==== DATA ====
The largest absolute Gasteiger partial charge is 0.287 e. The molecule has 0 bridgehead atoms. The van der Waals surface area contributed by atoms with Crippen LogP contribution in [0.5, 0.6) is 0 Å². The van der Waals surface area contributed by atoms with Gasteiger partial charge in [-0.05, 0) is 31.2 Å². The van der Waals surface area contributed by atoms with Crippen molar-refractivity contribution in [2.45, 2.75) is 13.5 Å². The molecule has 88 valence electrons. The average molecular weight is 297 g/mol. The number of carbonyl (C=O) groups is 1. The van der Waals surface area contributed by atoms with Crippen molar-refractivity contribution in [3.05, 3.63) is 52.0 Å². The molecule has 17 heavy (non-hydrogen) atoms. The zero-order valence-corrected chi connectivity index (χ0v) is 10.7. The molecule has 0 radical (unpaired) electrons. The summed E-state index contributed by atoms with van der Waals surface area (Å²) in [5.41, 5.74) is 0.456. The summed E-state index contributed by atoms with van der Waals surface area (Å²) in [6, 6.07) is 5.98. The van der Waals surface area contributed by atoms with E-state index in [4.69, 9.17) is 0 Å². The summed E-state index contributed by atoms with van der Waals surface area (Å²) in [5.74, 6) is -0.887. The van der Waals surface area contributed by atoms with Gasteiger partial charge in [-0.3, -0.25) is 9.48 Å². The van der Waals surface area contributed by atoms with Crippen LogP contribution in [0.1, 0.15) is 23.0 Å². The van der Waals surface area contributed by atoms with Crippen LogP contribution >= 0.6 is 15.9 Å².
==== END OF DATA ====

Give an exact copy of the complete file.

The largest absolute Gasteiger partial charge is 0.287 e. The molecule has 0 bridgehead atoms. The van der Waals surface area contributed by atoms with Crippen LogP contribution in [0.5, 0.6) is 0 Å². The van der Waals surface area contributed by atoms with Gasteiger partial charge in [-0.05, 0) is 31.2 Å². The van der Waals surface area contributed by atoms with Crippen molar-refractivity contribution in [2.45, 2.75) is 13.5 Å². The molecule has 88 valence electrons. The average molecular weight is 297 g/mol. The number of carbonyl (C=O) groups is 1. The van der Waals surface area contributed by atoms with Crippen molar-refractivity contribution in [3.05, 3.63) is 52.0 Å². The molecule has 17 heavy (non-hydrogen) atoms. The zero-order valence-corrected chi connectivity index (χ0v) is 10.7. The molecule has 0 radical (unpaired) electrons. The summed E-state index contributed by atoms with van der Waals surface area (Å²) in [5.41, 5.74) is 0.456. The summed E-state index contributed by atoms with van der Waals surface area (Å²) in [6, 6.07) is 5.98. The van der Waals surface area contributed by atoms with E-state index in [4.69, 9.17) is 0 Å². The summed E-state index contributed by atoms with van der Waals surface area (Å²) in [5.74, 6) is -0.887. The van der Waals surface area contributed by atoms with Gasteiger partial charge in [-0.3, -0.25) is 9.48 Å². The van der Waals surface area contributed by atoms with Crippen LogP contribution in [0.1, 0.15) is 23.0 Å². The van der Waals surface area contributed by atoms with Crippen LogP contribution >= 0.6 is 15.9 Å².